The Greenback Will Rise Again
Soft data in the early half of the year squelched U.S. economic growth but with the thawing of a severe winter, growth gradually resumed and data has improved significantly as the American unemployment rate fell to 6.1% in June from 6.3% in May.
Excluding GBP(CME:BPU4), the USD has proven resilient against the EUR but weak against commodity-driven currencies such as the CAD. The picture will likely change in the second half of the year: the greenback is expected by many to strengthen against the euro, yen, and Canadian loonie(CME:CDU4).
The question on every investor’s lips is, “when will the Fed raise interest rates?” With the Fed’s quantitative easing program due to end in October, Chair Janet Yellen must cautiously navigate the world through uncertain and potentially hazardous economic waters. After all, it’s well known that if the Fed coughs the planet catches a cold, or so to speak.
At the start of the year, U.S. economic growth was expected to be near 3% and it now sits at about 2.5%. As the recovery solidifies stateside, a shift away from consumer-led resurgence toward business investment should bolster the American economy, but many economists have downgraded their U.S. gross domestic product growth expectations for the latter half of 2014 to 1.6% -- well below the 2013 pace of 2.6%.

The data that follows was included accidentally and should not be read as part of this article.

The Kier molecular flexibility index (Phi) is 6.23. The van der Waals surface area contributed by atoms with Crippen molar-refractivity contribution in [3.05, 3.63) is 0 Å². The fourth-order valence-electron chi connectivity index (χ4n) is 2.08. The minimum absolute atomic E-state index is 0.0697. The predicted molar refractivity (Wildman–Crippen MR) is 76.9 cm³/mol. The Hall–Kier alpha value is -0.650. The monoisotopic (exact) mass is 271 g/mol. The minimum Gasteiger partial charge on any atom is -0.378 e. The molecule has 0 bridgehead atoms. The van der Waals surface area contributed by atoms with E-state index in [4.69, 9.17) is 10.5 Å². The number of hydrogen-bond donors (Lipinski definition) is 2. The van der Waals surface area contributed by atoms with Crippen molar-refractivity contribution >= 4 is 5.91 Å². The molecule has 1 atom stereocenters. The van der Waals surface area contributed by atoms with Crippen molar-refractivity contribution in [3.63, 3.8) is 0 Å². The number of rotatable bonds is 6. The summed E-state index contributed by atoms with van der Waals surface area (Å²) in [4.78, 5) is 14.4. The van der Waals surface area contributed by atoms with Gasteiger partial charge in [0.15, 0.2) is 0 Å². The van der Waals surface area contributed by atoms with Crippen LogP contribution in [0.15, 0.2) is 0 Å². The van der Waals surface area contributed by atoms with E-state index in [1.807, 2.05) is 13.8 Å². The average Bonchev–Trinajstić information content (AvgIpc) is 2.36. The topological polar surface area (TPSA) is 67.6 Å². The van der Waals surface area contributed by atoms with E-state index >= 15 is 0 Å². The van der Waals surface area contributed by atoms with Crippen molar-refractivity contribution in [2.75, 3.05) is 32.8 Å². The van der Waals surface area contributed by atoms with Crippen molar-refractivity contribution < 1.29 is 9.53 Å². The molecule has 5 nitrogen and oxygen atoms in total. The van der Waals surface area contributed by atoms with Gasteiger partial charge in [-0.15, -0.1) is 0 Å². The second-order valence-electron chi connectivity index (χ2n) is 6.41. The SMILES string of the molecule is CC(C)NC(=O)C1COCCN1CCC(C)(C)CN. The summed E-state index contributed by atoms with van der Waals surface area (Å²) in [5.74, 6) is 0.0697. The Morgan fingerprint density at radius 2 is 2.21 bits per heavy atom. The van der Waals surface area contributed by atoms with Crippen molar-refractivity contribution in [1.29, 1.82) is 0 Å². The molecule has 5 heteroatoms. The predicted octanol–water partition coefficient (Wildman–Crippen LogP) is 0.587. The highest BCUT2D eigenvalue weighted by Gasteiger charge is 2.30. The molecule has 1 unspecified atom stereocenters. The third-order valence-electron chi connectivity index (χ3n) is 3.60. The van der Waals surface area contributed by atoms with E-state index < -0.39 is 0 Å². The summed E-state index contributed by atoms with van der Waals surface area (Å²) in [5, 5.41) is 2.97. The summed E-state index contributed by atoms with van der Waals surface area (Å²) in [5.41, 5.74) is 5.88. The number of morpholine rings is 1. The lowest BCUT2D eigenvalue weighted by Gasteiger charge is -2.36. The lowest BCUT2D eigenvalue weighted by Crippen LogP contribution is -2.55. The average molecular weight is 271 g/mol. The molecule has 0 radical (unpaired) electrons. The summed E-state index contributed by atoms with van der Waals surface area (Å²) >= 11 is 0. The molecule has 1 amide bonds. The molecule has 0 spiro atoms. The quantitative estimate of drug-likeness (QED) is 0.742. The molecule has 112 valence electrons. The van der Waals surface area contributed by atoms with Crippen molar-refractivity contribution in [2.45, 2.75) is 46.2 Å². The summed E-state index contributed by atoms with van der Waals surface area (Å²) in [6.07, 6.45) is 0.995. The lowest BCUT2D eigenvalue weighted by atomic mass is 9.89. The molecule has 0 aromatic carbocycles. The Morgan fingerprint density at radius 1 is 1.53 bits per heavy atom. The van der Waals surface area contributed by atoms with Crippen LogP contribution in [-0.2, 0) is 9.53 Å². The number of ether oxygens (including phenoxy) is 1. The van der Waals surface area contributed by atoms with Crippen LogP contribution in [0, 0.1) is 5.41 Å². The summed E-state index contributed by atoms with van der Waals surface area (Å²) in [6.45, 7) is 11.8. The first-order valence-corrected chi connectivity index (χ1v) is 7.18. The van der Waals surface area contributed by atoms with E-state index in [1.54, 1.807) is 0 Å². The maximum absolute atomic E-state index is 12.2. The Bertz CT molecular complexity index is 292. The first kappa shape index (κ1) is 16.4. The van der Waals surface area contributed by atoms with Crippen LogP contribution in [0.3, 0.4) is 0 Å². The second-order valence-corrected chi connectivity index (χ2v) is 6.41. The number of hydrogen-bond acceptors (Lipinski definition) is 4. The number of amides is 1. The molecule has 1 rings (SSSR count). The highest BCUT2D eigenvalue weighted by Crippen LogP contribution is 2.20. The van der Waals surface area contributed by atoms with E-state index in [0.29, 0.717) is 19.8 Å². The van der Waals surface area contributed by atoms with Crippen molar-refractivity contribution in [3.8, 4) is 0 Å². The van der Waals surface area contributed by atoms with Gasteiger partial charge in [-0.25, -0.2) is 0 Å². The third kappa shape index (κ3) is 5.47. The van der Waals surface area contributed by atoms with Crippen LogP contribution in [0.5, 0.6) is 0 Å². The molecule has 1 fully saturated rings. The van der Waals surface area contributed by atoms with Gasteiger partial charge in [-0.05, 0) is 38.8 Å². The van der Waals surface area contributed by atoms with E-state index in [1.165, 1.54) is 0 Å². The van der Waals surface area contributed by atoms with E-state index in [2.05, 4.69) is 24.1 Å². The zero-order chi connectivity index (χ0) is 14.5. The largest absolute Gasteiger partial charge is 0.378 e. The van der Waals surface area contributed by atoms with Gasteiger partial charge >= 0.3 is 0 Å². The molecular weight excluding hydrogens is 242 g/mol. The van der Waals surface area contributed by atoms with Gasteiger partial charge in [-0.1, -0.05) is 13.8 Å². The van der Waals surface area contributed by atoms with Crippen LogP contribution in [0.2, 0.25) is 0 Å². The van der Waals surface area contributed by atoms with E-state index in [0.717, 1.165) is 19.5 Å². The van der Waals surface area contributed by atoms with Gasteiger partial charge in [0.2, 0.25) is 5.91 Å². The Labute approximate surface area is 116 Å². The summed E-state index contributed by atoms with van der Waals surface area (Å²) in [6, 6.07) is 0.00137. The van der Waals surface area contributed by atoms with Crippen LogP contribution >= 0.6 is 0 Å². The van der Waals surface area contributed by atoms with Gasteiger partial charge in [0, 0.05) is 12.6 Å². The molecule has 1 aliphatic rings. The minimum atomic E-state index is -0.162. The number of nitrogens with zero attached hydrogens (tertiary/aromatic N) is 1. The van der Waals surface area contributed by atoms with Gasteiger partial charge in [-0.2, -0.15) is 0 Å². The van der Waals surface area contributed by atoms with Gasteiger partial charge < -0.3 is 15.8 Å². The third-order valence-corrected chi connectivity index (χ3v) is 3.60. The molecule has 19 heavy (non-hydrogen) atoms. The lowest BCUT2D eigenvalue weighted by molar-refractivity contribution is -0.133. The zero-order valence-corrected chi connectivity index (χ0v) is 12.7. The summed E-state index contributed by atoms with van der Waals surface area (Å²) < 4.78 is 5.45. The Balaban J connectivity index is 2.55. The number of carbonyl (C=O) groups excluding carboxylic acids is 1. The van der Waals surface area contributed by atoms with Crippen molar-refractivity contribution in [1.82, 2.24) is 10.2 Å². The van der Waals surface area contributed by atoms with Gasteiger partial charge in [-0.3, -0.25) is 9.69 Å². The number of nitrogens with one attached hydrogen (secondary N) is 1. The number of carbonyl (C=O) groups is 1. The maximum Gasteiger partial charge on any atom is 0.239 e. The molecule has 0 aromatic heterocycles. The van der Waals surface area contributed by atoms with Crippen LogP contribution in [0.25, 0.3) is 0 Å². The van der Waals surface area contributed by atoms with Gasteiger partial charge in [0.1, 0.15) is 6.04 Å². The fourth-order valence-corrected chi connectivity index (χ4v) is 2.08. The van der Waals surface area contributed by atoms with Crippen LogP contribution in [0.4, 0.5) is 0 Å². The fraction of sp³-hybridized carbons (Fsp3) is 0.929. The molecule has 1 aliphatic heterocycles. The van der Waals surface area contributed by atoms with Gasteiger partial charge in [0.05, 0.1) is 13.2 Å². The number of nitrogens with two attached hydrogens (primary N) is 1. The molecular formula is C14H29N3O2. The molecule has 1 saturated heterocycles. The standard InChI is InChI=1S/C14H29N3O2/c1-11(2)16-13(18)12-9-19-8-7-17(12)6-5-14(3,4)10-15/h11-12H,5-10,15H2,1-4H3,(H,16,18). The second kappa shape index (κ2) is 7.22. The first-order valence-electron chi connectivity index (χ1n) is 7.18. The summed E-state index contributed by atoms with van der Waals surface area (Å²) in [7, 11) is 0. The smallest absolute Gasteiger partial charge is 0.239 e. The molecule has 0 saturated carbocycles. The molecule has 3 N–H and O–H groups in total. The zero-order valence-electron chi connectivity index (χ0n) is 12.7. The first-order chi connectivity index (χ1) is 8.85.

Bets on British Rate Hike
Of all the major central banks investors expect will be the first to raise interest rates, it’s the BoE that most have pegged for a November rate hike. The BoE’s Monetary Policy Committee (MPC) unanimously voted to maintain the bank’s rate at the record low 0.5% and its stimulus program at £375 billion in July.
Unemployment on the British Isles has dropped below the bank’s targeted level – its lowest rate since 2008 – and inflation (at 1.9% in June) has neared the Old Lady’s preferred 2% threshold. But BoE Governor Mark Carney and his cohorts are leery of squeezing the life out of Britain’s tentative economic recovery by acting too aggressively, too soon.
There’s also the matter of Scotland holding a referendum in September to see if there’s a real appetite among the citizenry to break away from England and re-establish its independence. It will indeed be interesting to see how the referendum plays out. The most recent polls suggest the “No” campaign (pro-U.K.) has an estimated 16-point lead over the separatists.
British Prime Minister David Cameron will face the voting public in early 2015 in his bid for re-election. Provided Scotland votes to stay put it is expected he will fare well in the next federal election. That any notion of an independent Scotland would be allowed to share the pound with the rest of the U.K. is a “dead parrot” (apologies to Monty Python) certainly aids both the No campaign’s and Cameron’s election hopes.